[8] 720 Ill. Comp. Stat. Ann. 5/14-2(a).

[9] 720 Ill. Comp. Stat. Ann. 5/14-1(d).

[10] Guarino, supra note 6.

[11] Id.

[12] Justin Byrd, A Public Servant Doing Public Work in Public Is…Private?  Illinois Eavesdropping Act Under Fire: It’s Time for a Change, 24 DCBA Brief 38, 39 (2012).

[13] Id.

[14] Id.

[15] Marianne F. Kies, Policing the Police: Freedom of the Press, the Right to Privacy, and Civilian Recordings of Police Activity, 80 Geo. Wash. L. Rev. 274, 287 (2011).

[16] Jason Meisner, Supreme Court Rejects Plea to Ban Taping of Police in Illinois, Chicago Tribune, Nov. 27, 2012, available at; see also Kies, supra note 15, at 288.

[17] Kies, supra note 15, at 288 (discussing Tiawanda Moore’s case).

[18] Corinne Koopman, The Illinois Eavesdropping Statute: Constitutional Rights Versus Felony Charges, 17 Pub. Int. L. Rep. 101, 102 (2012).

[19] Id. at 102–3 (citing Kristen Berg, Strict eavesdropping law ruled unconstitutional in Illinois case, Reporters Comm. for Freedom of the Press (Sept. 16, 2011),

[20] Koopman, supra note 18, at 103.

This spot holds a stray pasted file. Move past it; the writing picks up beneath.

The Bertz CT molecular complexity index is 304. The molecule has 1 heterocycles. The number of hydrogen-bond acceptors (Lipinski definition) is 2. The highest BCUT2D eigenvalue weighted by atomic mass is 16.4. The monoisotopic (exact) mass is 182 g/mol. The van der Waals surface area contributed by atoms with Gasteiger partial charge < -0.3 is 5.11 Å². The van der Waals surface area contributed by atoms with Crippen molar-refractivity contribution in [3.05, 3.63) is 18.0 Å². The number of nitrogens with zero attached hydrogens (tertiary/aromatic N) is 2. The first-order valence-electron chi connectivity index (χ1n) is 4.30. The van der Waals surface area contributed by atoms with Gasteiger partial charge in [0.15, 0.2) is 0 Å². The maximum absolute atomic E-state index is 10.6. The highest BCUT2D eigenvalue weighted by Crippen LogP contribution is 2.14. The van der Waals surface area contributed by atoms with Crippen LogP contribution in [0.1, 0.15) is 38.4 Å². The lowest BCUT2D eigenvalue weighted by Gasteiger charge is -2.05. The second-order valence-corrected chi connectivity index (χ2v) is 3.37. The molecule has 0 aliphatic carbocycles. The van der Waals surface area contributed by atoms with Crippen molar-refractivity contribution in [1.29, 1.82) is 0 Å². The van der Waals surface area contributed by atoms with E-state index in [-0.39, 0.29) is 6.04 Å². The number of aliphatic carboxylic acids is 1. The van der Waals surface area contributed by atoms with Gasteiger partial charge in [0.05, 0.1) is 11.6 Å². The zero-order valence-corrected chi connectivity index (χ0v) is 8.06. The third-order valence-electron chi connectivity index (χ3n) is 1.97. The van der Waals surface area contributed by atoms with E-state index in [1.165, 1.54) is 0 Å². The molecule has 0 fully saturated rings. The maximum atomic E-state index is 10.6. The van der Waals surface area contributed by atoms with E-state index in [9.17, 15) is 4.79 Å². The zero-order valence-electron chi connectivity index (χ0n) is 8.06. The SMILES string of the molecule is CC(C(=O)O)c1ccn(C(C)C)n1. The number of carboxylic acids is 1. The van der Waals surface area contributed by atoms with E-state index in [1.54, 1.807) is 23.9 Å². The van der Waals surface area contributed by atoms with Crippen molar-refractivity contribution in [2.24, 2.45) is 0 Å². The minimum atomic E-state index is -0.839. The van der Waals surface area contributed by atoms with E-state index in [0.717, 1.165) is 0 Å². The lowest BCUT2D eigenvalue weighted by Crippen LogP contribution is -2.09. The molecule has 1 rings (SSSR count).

[21] Id.

[22] Court Issues Order Barring Controversial Enforcement of Illinois Eavesdropping Law, PR Newswire (July 9, 2012),

[23] Koopman, supra note 18, at 102–04.

[24] Michael Tarm, Another Blow for State’s Anti-Eavesdropping Law, Assoc. Press (Nov. 26, 2012, 6:37 PM),

[25] Adam Cohen, Should Videotaping by Police Really Be a Crime?, Time (Aug 4, 2010),,8599,2008566,00.html.

[26] Byrd, supra note 12, at 42.

[27] Id; Alvarez, 679 F.3d at 586.

[28] Kies, supra note 15, at 288–89.

[29] Id.

[30] Alvarez, 679 F.3d at 586.

[31] Claiborne, supra note 7, at 488; Alvarez, 679 F.3d at 586.

[32] Tarm, supra note 24; Alvarez, 679 F.3d at 605–06.

[33] Jonathan Stempel, Top Court Will Not Revisit Illinois Eavesdropping Law, Chi. Tribune News (Nov. 26, 2012),; Alvarez, 679 F.3d at 586–7.

[34] Alvarez, 679 F.3d at 586.

[35] Amanda Simmons, Setting the Record Straight: a Legal Challenge to the Illinois Eavesdropping Act, News Media & The Law. (July 1, 2012),

[36] Id.

[37] See id.

[38] Stempel, supra note 33.

[39] Tarm, supra note 24.

[40] Id.

2 thoughts on “The Supreme Court’s Refusal to Hear Case Involving the Illinois Eavesdropping Act”

  1. Well if law enforcement isn’t breaking any “laws” then they have absolutely nothing to worry about…right? I’m mean that’s the police state’s attitude towards us when it comes to LITERAL spying…so that’s my attitude toward them.